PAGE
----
Aspen/Snowmass Hosts Inaugural ‘Après Ski Cocktail Classic,’ March 14-17

cocktail shakerWhat’s more fun than drinking an après ski beer at altitude? Attending a post-slopes cocktail festival at altitude. The first-annual Après Ski Cocktail Classic debuts in Aspen/Snowmass March 14-17, and will feature superstar mixologists and boozy experts such as Tony Abou-Ganim and Steve “Wine Geek” Olson, as well as chefs, sommeliers, spirit aficionados and “professional tipplers.”

Events at the Westin and Wildwood Resorts include a Grand Tasting “Village”; a private reserve room of top-shelf spirits; craft cocktails; seminars; snow parties; pop-up bars; demos; “fireside chats”; special on-mountain events; and “The Great Irish Whisky Pub Crawl.”

Pace yourselves. And get your tickets here.

[Photo credit: Flickr user RLHyde]

The Spirit(s) Of Christmas: Great Distilled Gifts To Give

bourbonThe holidays are stressful for many reasons, one of which is gift pressure. Host(ess), Christmas and Hanukkah gifts, gifts for neighbors, obligatory “thank you for the great mail delivery/haircuts/massages gifts.”

You know what makes for a thoughtful gift that reduces stress? A bottle of something delicious. Unless, of course, your intended recipients don’t/aren’t old enough to drink. I can’t help you with that. But I can provide you with a list of great, small-batch spirits to give to those who’ve been appropriately naughty or nice this year:

Black Maple Hill Small Batch Bourbon
This stuff sells out quick, so when you see it at your local liquor store, snatch it up right quick. The bourbon lover in your life (I would gift this to myself, hint, hint) will savor the vanilla, clove, licorice, black cherry and petrol notes. Made from sour mash, and aged for eight years in white oak, this heavenly elixir is made by Kentucky Bourbon Distillers, Ltd., which specializes in producing small-batch bourbons for brands that include Noah’s Mill and Willett.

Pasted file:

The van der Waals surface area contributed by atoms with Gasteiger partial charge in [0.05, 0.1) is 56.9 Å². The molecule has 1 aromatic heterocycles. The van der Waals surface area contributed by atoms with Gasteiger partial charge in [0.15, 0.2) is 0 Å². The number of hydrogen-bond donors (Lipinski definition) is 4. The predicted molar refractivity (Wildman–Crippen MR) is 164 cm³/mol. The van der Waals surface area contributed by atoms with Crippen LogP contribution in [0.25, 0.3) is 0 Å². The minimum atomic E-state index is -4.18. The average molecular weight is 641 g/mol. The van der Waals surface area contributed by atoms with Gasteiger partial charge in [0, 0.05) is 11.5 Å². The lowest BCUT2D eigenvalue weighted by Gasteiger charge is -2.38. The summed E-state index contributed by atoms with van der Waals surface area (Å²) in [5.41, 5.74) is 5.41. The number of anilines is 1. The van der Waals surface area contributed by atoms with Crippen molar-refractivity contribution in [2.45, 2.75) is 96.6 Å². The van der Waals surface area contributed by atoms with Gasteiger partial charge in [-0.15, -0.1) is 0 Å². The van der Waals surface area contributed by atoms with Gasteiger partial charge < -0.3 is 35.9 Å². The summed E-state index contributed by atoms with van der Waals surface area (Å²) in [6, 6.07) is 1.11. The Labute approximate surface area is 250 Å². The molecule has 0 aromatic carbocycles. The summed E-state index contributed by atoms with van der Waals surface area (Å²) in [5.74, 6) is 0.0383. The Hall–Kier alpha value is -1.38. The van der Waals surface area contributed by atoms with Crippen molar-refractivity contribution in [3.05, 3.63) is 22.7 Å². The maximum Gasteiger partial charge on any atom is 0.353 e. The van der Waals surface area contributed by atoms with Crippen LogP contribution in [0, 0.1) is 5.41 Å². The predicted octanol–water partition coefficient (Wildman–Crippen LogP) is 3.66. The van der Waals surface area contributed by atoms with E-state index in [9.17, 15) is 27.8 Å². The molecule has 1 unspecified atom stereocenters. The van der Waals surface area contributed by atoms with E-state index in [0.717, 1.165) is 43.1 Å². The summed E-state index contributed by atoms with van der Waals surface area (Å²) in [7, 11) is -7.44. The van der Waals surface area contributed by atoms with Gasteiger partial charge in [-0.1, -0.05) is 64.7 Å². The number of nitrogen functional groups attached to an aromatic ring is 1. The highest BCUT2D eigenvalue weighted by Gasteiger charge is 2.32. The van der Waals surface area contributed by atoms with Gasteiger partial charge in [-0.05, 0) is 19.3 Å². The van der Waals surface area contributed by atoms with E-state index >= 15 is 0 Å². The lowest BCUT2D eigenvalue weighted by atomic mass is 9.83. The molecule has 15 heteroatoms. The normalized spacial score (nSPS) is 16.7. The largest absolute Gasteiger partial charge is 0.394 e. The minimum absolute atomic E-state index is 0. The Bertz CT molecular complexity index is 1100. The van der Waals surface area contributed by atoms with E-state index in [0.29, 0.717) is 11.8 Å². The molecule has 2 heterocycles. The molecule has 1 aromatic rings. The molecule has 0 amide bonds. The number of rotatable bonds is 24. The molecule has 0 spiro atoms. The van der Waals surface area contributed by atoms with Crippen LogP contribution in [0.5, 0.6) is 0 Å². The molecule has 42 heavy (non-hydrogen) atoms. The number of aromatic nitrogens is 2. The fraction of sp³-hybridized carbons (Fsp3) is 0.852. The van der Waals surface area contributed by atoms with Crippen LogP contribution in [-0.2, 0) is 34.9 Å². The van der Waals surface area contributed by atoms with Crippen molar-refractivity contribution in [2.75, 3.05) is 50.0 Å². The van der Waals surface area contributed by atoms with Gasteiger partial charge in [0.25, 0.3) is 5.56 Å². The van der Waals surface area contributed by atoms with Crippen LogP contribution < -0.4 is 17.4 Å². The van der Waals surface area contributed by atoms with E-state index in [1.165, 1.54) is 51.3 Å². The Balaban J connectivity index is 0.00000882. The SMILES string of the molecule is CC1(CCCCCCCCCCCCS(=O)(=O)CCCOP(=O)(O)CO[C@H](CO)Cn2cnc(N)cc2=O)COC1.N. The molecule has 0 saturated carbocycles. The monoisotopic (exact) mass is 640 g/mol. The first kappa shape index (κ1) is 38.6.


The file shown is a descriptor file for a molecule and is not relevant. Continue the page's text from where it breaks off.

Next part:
Leopold Bros. Three Pins Alpine Herbal Liqueur
One of Colorado’s top distilleries is this family-owned Denver company. They make a mean gin and whiskey, as well as other spirits, but Three Pins is a ski-town favorite. Made from a proprietary blend of over a dozen herbs and regional alpine flowers blended with spices and other botanicals, it’s slightly sweet and syrupy, with refreshing citrus and herbal notes. Use as you would Benedictine – as a digestif, to add depth to a cocktail, or as a surprisingly compatible pairing with a mellow blue or goat cheese.

Ron Zacapa
If someone on your list has the hots for rum, this is the gift that will keep on giving far longer than its under-$40 price tag would suggest. A premium Guatemalan sipping rum made with high-elevation-grown estate sugar cane, Zacapa is made according to the same Sistema Solera process used in sherry production. The rum is blended and aged in American whiskey, sherry and Pedro Jimenez wine casks of varying ages. The result is a rum with deep, complex aromas and flavors reminiscent of raisin, honey, spice and oak. If your recipient is extra special, get them the Ron Zacapa 23 (as in years). Simply luscious.

Crop Vodka
I’m not a huge fan of vodka, but was pleasantly surprised by the cucumber and tomato flavors from this certified organic brand from Minnesota. Lovely on the rocks, in a gimlet or Bloody Mary, or with a splash of tonic, these refreshing garden varieties are like summer, er, distilled in a bottle.

Sombra Mezcal
Mezcal is the new tequila (technically, tequila is mezcal; both are made from blue agave, but tequila is produced in designated regions within Jalisco state). Or, look at it this way: it’s the Scotch-drinker’s white spirit. Smoky, peaty, and world apart from the firewater swill with the worm in the bottle, today’s premium mezcal’s are often sourced from single villages located near the small distilleries. Sombra, produced in Oaxaca with high-elevation, estate-grown agave, is oaky and smoky, with notes of spice and pineapple. Masculine and sophisticated; serve with a smoking jacket or … velvet slippers?

[Photo credit: Flickr user fd]

The New Reno: Yes, Virginia, There Is Gentrification

renoI’m going to go out on a limb here, and say that Reno has historically not been one of my favorite places to visit. But I spend a fair amount of time passing through, because my brother and his family live nearby, in the ski town of Truckee. Flying into Reno is convenient for anyone wanting to visit Lake Tahoe.

For years, my brother, Mark, has been telling me that Reno is undergoing a renaissance of sorts, what with the implementation of Wingfield Park – the city’s kayaking park that runs through downtown – and the Truckee River Walk with its galleries, cafes, and brewery. But don’t worry: Reno is still The Biggest Little City in the World, rife with the requisite prostitutes, crack houses, tattoo parlors, pawn shops and all the unsavory characters one would expect to find.